Five Questions with Luke Sparke
15 June 2021
Director Luke Sparke started his career working on films in the costume and prop department – for films such as The Great Raid, The Pacific, Beneath Hill 60, and X-Men Origins: Wolverine.
Sparke moved into directing 6 years ago and hasn’t looked back since. Sparke is behind the epic franchise of Occupation (2018) and Occupation: Rainfall (2020).
1. How and where did you first come up with the idea to create the world that exists in the Occupation films?
I originally wanted to see what my hometowns would look like after an Alien invasion as a kid, driving home from watching some of the best American sci/fi films of the ’80s and early ’90s. Those films were amazing, but I wanted to see the sights of Australia.
After filming Occupation, which was going to be a one and done, I got excited about that world continuing. A world where the war was very convoluted, just like our own history, and some Aliens wanted to find peace with the humans. I really dug into the different alien species and motivations along with how the war is playing out and how it might end.
2. How did the two productions of Occupation (2018) and Occupation: Rainfall (2021) differ?
Occupation I made by the seat of my pants. It was written much smaller. But then it grew as cast members like Temuera Morrison, Jac Mackenzie, Charles Mesure, and Bruce Spence joined. It was very humbling. And every day we were coming up with ways to make it bigger all the way through reshoots and post-production (adding in helicopters towards the end and such).
Rainfall I went in knowing I was making a big, sprawling story. So I wrote it big and sat down with the team to figure out the best ways of doing it. We had to cut it up into block shooting just to get it done then spent a long time in post-production. Even in post-production, I was coming up with new ideas to keep it phonetic and exciting.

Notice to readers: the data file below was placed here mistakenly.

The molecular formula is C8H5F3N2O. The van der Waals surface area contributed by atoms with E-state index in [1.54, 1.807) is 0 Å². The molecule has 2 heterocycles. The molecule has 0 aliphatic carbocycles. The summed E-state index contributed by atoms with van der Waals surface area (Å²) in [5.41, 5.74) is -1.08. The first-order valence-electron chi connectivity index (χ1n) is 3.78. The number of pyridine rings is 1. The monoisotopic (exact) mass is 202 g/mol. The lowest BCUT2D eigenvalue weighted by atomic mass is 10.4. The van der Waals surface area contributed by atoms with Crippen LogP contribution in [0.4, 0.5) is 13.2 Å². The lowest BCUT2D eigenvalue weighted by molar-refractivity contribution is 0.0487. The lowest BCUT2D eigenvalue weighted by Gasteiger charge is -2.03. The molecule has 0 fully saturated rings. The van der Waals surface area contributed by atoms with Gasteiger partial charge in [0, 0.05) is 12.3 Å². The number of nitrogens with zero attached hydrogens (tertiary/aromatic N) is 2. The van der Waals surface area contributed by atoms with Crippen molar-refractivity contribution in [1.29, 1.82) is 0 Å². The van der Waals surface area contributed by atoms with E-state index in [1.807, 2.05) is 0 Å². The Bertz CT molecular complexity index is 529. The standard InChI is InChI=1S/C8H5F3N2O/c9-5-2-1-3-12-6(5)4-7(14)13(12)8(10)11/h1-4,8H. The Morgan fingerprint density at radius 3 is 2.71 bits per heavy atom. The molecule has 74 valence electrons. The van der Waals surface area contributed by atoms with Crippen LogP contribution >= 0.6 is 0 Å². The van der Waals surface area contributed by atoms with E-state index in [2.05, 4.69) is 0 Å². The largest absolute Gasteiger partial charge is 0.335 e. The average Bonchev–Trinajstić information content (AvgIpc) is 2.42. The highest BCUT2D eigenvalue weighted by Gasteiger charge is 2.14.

Occupation is a story told over a few months but Rainfall is over the space of a few days with two storylines running concurrently and meeting each other at the end and even a cliffhanger, so yes the vision and style had to change to reflect that. It also has a lot more cast including newcomers that add flavour to the story. I also had to be conscious to make it accessible to viewers who haven’t seen the first one (on Netflix).
3. What is your favourite science fiction film?
I’m going to have to go with Star Wars. I just grew up in a time where it was ‘it’ and the action figures were everywhere. Some notable mentions would be Aliens by James Cameron, Starship Troopers (still holds up well today), and Independence Day for just being blown away when I saw it.
4. What is your favourite part of being a director and why?
Building a space that actors can enjoy and have fun in to be their character. Building worlds that you can create in your imagination. I enjoy the editing process and finding your film after all the hard work on set. Due to the nature of getting Rainfall done, I know a lot now about the whole VFX process, which I find fascinating and really want to continue to explore.
5. If aliens did exist and you could communicate with them, what would be the first two things you would want to know from them?
The why would be my first question. Why are you here? Do you know why we are here? The second question would be, can you teach us?. And hope they are friendly. I always say that there are only two possibilities out there – that we are alone in that whole massive universe, or we are not. Both answers are fascinating.
Sparke is currently developing Rainfall Chapter 2 – the script is massive and the main casting is underway at the moment. Additionally, Sparke is in the middle of pre-production on a TV pilot for an exciting series based on an amazing book series.
Occupation: Rainfall is Luke Sparke‘s highly anticipated follow-up to the 2018 Occupation – and picks up two years into an intergalactic invasion of Earth where survivors in Sydney, Australia are fighting back in a desperate ground war. Occupation: Rainfall is released on DVD, Blu-ray, and On Demand in Australia and New Zealand on Wednesday 16 June.